What I could tell for sure, Thomas Theodore Turner of St Louis MO was at the USNA. I have the date that he appeared before the examination boards and was accepted (11/24/1859), and the pages from the Register of Demerits for 1859-1860 in which his infractions are listed. Then there was all that correspondence from Superintendent Blake about Turner’s dabbling in alcohol in the spring of 1860. The first instance was overlooked and not reported to Isaac Toucey, the Secretary of the Navy, predicated upon a promise from the guilty middie that he would not touch it again. The second time he crossed the line, the report went all the way to the top with details about the first, and much details about the second (which was tied to a third). Evidently Thomas sought to excuse his behavior (to Superintendent Blake’s obvious annoyance) in a sea lawyer fashion by claiming that he had not broken his promise.

“I once gave you my word of honor Sir, that I would never have any thing more to do with liquor on board the ‘Plymouth’ & I have not-“

To his thinking, since he had been found drunk on a cutter “stowed away in her sails,” just hoisted from the water, and NOT on the schoolship Plymouth, his honor was intact.

A subsequent search gave me the answer to the confusion of identity in the Jones book footnote. Here another diary (In the Shadow of the Enemy: The Civil War Journal of Ida Powell Dulany) contained a footnote about the cousins Turner, all with the given name of Thomas (to honor their mutual grandfather). To distinguish them within the family, each one’s locale was appended to their names – ‘Baltimore’ Tom, ‘Kinloch’ Tom (the Virginia family plantation), and our middie – ‘St Louis’ Tom.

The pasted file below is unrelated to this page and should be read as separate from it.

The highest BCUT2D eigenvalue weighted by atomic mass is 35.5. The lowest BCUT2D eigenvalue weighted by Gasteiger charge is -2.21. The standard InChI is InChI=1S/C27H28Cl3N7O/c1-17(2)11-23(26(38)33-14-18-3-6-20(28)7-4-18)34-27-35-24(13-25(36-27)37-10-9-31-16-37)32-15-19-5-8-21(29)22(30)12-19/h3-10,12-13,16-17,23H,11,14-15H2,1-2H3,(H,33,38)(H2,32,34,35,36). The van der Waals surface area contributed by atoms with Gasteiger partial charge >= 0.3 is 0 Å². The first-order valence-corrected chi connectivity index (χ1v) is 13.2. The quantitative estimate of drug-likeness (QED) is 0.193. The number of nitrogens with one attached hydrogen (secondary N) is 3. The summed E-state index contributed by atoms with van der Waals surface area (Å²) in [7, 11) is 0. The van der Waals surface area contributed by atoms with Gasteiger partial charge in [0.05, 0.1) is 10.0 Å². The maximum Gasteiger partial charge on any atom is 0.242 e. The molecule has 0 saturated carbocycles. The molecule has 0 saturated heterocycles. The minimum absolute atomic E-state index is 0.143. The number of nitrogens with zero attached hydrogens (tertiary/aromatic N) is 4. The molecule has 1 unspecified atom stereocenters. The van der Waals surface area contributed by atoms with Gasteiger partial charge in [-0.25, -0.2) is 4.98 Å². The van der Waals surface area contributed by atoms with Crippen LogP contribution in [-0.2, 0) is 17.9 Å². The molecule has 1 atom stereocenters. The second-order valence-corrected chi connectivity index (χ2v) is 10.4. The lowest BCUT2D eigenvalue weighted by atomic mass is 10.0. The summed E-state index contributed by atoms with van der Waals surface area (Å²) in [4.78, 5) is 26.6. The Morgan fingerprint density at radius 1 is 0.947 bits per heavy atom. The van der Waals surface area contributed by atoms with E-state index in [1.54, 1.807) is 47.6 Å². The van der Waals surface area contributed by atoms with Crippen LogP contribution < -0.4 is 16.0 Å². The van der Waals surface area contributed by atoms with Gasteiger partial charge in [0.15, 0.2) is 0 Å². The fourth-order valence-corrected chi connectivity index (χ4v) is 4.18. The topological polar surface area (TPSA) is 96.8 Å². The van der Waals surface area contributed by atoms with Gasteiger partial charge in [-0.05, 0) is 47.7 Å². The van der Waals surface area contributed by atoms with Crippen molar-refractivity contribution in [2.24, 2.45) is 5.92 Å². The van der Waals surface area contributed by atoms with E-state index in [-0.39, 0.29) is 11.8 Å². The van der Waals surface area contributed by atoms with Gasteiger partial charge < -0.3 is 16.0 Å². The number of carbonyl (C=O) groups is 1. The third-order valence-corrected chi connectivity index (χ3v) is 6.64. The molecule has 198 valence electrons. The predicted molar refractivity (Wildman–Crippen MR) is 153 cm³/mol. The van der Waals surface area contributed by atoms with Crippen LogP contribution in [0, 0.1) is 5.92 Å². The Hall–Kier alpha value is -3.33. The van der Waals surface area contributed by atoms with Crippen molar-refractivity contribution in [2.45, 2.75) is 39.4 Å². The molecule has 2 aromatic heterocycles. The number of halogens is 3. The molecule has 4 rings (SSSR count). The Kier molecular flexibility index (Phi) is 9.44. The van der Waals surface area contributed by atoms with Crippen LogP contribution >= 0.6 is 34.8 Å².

Originally Blake had recommended ‘St Louis’ Tom’s dismissal based on his flagrant disregard for the regulations – and for the fact that he should have known better given his age – (at 18 he was one of the oldest members of the plebe class).

Turner had two uncles, both holding the rank of commander in the Navy. One Charles Cocke Turner then posted to the Washington Navy Yard may have lobbied Toucey upon his nephew’s behalf. Toucey wrote Blake and instructed him to supply a fuller explanation about the matter, Thus prompted to take a closer look Blake uncovered a possibility that Turner had not been intoxicated in the first instance.

The upshot was Turner remained in the class completing his plebe year in June, and went on the summer cruise as a member of the Third class. But almost immediately upon his return from the cruise – with the permission of his father, ’St Louis’ Tom Turner tendered his resignation from the naval academy – almost a year after his entrance.

The Reluctant Midshipman Alexander Duer Gedney Pt 2